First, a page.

Revamping Our State Executive
Branch (Part II)

As President-Elect Barack Obama prepares to assume the office of President of these United States, it seems that inadequate attention has been given to the impending change in the executive branch of the First State. Yes, all of us are familiar with Governor-elect Jack Markell’s primary victory over Lt. Governor John Carney and his subsequent win over former state judge Bill Lee to propel him to become the state’s 65th governor. However, with Delawareans, along with other Americans, grappling with a seemingly never-ending influx of negative news ranging from a global recession to renewed conflict in the Middle East, there has been no time to adequately assess the changes required to revamp the highest office of our state for governance in the 21st century. This article is the second of a three-part series aimed at evaluating and providing substantive recommendations to improve our three branches of state government (See Revamping Our State Legislature (Part I), published August 18, 2008 on delawaretoday.com, The Paine Corner archives ).  

With the sunset of the administration of Governor Ruth Ann Minner upon us, there is a general consensus among Democrats and Republicans that the time has come to revisit our state’s executive branch. Though the legacy of Governor Minner, our first female governor, will be debated by historians and politicos for years to come, many of the failings and shortcomings of the Minner administration were not personal to the officeholder (sadly, it has become in vogue to blame individuals, not institutions for policy failures).  Rather, such failings and shortcomings were a direct result of bad precedents and structural deficiencies in our state executive branch. As such, until we address these precedents and deficiencies, we are likely to witness additional failures by future individuals elected to hold our state’s highest office in the 21st century.

In light of the aforementioned, below are a few recommendations to improve our executive branch of government:

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First, we must increase the level of scrutiny given to those appointed to serve in the gubernatorial cabinet to avoid cronyism. In recent times, we have witnessed an increase in the number of positions given to those whose credentials to serve in the cabinet are questionable. Since the adoption of the cabinet form of government by our state during the administration of Gov. Russell W. Peterson (1969-1973), the process used to scrutinize those cabinet-level individuals selected by the governor has been almost non-existent.  Though governors should be entitled to select their cabinet without undue legislative influence (we should allow a governor to “sink or swim” by their own choices so there can be no excuses for failure), the exception to this rule is cronyism. Our state (and our nation’s) founding fathers understood the importance of ensuring that political appointments should not be granted on the basis of patronage; rather, such appointments should be based on the merit and skill of the proposed nominee. Members of our General Assembly should not ignore their legislative duty to duly investigate proposed cabinet nominees to determine if such individuals have the ability to serve the people of our great state in the selected capacity or are appointed to be mere “stooges” of a governor.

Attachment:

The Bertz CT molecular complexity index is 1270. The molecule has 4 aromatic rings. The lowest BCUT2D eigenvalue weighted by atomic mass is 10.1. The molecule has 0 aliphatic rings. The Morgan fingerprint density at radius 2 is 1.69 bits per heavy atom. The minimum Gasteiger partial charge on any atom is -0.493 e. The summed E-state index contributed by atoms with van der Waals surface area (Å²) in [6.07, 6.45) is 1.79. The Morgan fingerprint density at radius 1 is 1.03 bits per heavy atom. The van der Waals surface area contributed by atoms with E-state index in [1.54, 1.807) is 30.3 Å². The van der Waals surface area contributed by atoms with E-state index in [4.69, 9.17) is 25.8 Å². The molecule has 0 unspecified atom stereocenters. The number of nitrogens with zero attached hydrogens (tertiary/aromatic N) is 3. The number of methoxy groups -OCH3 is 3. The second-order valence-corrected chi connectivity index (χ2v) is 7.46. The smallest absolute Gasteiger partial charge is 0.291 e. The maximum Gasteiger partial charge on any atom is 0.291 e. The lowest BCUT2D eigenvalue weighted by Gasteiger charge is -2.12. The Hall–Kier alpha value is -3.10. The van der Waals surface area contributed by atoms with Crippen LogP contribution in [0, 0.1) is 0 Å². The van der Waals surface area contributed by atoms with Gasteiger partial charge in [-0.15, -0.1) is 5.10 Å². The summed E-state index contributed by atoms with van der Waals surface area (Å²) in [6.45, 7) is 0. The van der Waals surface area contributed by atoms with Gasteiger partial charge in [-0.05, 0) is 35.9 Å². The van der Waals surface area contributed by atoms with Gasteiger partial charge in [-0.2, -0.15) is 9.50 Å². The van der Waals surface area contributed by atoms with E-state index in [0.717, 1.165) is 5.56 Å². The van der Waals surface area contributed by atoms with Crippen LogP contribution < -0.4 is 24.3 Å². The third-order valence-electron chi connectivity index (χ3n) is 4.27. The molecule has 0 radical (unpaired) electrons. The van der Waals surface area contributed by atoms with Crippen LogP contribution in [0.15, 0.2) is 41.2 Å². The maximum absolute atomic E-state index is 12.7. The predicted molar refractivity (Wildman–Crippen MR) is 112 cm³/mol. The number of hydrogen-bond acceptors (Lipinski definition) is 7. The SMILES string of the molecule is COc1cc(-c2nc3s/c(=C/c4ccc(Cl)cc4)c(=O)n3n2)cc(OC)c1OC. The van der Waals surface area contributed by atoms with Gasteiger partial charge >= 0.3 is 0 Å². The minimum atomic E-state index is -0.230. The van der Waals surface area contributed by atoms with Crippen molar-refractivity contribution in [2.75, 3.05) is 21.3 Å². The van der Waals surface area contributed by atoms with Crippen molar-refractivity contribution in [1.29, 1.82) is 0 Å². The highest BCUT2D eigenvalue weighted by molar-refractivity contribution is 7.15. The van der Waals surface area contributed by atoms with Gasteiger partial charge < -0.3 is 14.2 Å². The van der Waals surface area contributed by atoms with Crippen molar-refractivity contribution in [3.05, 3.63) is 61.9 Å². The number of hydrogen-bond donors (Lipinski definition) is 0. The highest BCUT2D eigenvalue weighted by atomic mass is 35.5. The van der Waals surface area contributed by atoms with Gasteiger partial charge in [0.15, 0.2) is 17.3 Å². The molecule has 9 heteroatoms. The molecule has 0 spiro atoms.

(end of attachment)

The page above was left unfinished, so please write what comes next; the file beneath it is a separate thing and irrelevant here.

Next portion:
Confirmation hearings are serious and should be used as an opportunity to thwart cronyism. The General Assembly should implement a confirmation process that would significantly cripple the ability of any governor to use political cronyism in appointing high-level officials. This important oversight job must be used by the General Assembly properly, not deferred to reporters of The News Journal.